I (finally) finished R. Lee Smith's Heat, an immense book (really: 500+ pages or longer -- hard to gauge on the Kindle, but it's a nearly 1 MB download) and one that's hard to categorize.
Or rather, Heat is easy to categorize...several times over.
First of all, I heard about it at Dear Author, where January's review used the words, "the best independently published book I have read, and one of the best books I have read in a long while."
Hey, I was sold. And she's right--it's very well written and hard to put down. (Although I did skim the final three chapters, which could have been tightened by an editor.)
What I can't do is easily assign it a label so another reader would be able to say, "Ooh, erotic Sci Fi -- I love those books," or "Speculative police procedural -- sounds like fun."
The problem is, there are too many labels, and they all apply. Here's a partial list of genres that Heat falls into:
- Science fiction. That's a no-brainer. The heroes are three-toed aliens from the planet Jota with claws on their hands and feet; you don't get characters like that from anything but SF.
- Romance. If the definition of a romance novel is that the development of a love relationship between (at least) two characters culminating in a happy ending, then Heat is two romance novels: both couples get their own HEA.
- Erotica. Lots of explicit sex, most of it highly relevant to the plot and/or characters, some of it objectionable (if non-consensual sex bothers you), some of it resulting from a long, slow build-up of sexual tension. Heck, there's even some (kinda sorta) f/f action, although I wouldn't suggest anyone buy Heat for those scenes.
- Police procedural. Not the best aspect of the book, but it's undeniable that the elements are there: a law enforcement officer is charged with apprehending a criminal whose whereabouts and activities are hard to track.
- Morality tale. I found myself musing pretty seriously about oh, say, deer hunting (which is big in my literal corner of the woods), specifically about how human hunters think about their lower-order prey. I also wondered about the wages of environmental degradation (a sin of sorts), what constitutes an "innocent victim," and what the appropriate punishment should be for the criminal in the book. And that's all without getting to the non-consensual sex, overtones of slavery & cruelty, Stockholm Syndrome, and so forth.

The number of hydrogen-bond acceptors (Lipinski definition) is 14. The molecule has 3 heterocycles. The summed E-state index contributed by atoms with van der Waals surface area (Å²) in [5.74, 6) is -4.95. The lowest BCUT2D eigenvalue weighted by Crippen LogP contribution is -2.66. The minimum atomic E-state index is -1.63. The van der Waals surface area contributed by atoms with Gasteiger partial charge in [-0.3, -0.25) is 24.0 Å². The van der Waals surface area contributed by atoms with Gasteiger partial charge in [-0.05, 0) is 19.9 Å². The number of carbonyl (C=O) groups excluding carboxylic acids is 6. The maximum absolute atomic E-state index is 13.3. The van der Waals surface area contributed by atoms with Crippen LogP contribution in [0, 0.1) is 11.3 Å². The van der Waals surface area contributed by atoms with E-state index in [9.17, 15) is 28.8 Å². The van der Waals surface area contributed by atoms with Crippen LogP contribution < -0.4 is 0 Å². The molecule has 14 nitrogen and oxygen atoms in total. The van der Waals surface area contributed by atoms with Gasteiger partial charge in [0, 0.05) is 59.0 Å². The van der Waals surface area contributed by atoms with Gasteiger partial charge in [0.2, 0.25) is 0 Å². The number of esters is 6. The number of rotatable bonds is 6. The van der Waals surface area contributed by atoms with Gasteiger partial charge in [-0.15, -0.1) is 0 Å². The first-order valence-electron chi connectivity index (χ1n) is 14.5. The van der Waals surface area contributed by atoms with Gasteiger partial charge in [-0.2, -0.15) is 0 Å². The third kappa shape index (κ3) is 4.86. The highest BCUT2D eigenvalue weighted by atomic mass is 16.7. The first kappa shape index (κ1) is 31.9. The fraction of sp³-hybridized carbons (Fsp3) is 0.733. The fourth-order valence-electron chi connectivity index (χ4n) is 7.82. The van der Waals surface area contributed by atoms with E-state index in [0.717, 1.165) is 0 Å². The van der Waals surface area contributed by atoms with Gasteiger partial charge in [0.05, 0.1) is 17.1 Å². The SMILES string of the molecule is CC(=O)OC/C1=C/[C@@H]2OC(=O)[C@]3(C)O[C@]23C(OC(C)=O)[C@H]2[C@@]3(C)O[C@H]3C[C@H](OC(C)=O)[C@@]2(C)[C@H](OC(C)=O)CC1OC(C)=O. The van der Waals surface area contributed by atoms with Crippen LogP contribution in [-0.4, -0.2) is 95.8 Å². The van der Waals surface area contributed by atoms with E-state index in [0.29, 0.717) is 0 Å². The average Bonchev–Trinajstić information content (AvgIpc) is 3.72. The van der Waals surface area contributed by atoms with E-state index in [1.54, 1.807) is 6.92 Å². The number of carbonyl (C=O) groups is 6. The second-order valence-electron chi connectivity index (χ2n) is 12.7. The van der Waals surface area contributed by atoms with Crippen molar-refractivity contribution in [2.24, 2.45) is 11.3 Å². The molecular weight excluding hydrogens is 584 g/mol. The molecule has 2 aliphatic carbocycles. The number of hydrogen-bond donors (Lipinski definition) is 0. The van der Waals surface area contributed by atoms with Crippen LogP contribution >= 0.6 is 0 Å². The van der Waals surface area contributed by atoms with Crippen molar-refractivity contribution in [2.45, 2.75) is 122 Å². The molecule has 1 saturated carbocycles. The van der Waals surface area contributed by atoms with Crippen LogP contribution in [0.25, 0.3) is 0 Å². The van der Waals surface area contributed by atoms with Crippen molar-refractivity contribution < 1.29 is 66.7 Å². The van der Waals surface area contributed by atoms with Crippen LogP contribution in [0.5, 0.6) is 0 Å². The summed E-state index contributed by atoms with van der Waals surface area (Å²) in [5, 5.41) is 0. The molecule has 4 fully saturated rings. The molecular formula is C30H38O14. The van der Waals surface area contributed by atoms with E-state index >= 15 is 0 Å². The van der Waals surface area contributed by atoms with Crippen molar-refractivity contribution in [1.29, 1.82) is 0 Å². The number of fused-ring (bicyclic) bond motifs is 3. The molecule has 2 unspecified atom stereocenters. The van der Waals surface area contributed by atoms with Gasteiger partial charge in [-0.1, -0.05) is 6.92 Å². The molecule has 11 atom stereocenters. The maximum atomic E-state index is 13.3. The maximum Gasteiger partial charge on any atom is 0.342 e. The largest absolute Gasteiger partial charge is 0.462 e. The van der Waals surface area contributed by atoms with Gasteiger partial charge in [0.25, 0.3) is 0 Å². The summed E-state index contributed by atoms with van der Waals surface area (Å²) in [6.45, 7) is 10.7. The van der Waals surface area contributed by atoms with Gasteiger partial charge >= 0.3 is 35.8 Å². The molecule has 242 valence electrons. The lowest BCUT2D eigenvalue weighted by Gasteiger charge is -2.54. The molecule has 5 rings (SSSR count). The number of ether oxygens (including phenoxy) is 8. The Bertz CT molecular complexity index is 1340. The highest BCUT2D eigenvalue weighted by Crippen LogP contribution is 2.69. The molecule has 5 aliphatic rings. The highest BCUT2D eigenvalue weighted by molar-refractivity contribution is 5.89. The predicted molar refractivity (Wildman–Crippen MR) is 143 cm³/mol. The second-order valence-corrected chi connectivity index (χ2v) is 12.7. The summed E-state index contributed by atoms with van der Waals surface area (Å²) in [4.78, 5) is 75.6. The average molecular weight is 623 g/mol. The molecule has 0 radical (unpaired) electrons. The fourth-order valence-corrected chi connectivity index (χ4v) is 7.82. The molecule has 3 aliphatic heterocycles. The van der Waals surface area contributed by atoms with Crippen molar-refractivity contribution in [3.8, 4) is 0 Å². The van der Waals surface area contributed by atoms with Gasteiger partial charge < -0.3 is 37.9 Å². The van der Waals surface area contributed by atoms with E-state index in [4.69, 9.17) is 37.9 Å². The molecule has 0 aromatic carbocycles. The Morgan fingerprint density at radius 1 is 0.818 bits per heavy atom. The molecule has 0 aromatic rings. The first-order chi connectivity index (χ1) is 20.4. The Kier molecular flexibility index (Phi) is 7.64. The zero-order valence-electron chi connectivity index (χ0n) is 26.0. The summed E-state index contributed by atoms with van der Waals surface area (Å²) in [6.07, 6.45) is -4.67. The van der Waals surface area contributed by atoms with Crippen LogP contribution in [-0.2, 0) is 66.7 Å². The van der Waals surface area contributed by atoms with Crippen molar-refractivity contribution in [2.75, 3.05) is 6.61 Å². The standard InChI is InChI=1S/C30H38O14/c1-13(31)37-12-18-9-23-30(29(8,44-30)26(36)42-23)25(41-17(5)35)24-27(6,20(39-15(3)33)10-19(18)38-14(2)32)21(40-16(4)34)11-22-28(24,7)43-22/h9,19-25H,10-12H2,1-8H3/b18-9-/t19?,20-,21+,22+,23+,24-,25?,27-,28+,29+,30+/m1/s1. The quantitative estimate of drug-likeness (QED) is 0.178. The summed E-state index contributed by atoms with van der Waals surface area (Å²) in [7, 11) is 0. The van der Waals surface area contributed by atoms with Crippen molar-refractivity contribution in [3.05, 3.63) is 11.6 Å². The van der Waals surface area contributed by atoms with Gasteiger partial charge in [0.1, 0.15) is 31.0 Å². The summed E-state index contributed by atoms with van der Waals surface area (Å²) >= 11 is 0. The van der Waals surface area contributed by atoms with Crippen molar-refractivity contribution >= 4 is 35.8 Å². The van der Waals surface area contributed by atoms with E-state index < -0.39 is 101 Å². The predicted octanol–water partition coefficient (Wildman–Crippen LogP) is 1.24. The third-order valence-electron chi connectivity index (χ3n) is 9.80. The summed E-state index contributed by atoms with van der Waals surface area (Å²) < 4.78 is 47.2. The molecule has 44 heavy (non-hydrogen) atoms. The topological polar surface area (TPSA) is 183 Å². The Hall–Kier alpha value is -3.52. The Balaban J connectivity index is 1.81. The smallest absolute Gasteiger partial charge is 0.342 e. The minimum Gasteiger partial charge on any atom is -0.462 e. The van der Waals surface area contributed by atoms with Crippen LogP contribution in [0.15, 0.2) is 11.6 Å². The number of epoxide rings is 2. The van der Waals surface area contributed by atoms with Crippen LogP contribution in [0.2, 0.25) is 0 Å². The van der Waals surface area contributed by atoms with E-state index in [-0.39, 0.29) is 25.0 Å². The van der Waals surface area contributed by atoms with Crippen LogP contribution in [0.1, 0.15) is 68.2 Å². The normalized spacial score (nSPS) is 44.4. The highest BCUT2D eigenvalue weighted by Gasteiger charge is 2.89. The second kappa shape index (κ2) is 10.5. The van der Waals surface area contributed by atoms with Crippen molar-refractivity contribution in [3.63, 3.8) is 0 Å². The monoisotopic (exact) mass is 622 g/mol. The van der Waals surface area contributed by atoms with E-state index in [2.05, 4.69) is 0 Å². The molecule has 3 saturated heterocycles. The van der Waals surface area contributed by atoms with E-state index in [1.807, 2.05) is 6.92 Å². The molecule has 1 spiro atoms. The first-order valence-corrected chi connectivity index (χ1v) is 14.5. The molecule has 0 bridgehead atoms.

But even if I recommended Heat, I'd have a hard time summing it up succinctly enough to help another reader make an informed choice.
By contrast, I'm rereading Mercedes Lackey's 500 Kingdoms series: Feminist retelling of fairy tales.
I got Victoria Dahl's Good Girls Don't in the mail today: Single-title contemporary romance.
Someone strongly recommended Fiona Hill's The Country Gentleman: Traditional Regency romance.
See? You know immediately what sort of books those are. But if I say of Heat that it's an erotic science fiction romance, I haven't conveyed the violence, the moral relativism, or the kinky sex. (Frankly, I don't know that it's not also a horror story...)
Fusion is great in food, music, and nuclear physics, but we're not programmed to understand it in Romlandia. Maybe that's true in all popular fiction, or in all fiction, or all writing. I don't know.
It's hard to do books like Heat credit. It succeeds on so many levels that if you like "that sort" of book, you'll love it.
I just wish I had a better way of telling you what sort of book it is.
Oh, wait. I know: It's a good book.